About a week ago, I was involved in what you could call an argument about the importance and significance of gender roles in our society and in the feminist fight towards equality and justice for both genders. Many feelings and thoughts were shared, including the opinions that gender roles should not be at the top of the list of gender inequality issues in specifically my feminist agenda because there are more important issues to be dealt with. The classification of a toy as “for boys” or “for girls” did not seem for many to be an actually important issue to be talked about in our community.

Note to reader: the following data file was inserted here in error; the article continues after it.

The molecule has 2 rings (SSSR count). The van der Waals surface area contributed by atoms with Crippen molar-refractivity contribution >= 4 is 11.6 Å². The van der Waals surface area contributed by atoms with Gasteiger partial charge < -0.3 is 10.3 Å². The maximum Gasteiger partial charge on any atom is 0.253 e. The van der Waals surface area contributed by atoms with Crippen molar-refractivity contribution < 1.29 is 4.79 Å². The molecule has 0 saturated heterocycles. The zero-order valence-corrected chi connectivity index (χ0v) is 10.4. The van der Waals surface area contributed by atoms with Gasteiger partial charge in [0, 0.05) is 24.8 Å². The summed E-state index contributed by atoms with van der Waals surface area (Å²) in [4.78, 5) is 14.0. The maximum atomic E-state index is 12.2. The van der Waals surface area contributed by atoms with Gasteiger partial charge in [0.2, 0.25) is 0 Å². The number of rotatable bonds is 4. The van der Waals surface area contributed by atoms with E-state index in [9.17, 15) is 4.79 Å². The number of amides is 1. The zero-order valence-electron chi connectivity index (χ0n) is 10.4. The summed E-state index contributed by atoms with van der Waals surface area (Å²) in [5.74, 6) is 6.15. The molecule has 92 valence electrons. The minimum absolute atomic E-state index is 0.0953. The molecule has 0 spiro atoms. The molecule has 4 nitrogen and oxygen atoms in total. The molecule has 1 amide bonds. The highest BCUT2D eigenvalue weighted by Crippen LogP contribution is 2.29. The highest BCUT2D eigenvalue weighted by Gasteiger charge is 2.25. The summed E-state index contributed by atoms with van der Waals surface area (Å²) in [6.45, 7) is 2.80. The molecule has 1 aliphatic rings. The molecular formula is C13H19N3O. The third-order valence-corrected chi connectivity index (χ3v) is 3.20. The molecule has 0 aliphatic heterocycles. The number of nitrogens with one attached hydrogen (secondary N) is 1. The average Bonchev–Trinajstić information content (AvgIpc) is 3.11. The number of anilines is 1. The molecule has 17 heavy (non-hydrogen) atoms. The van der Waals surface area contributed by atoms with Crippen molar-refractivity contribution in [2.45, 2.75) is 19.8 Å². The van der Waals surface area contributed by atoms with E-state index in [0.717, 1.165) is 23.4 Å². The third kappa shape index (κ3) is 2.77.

First of all, before I even start delving into the topic of how much I have started to detest the whole argument of “don’t talk about these issues that quite obviously bother you and cause you a lot of pain because I think there are things that you should be more preoccupied with”, I’m going to say that when these people (as well as the numerous people in the past who have made the same remarks) started debating the point that gender roles are not important, or justified, or do not have any significant effect on anyone in our society and therefore should be left alone, I was at somewhat loss of what to say because I could not see where these people were coming from or why they thought this way. It seemed pretty obvious to me why gender roles were a problem in our society. And the more I pondered this thought, the more I started to realize that gender roles were even more substantial than even I thought them to be. In fact, I was able to connect the whole problem of gender roles or stereotypes to almost every sexist or gender inequality issue.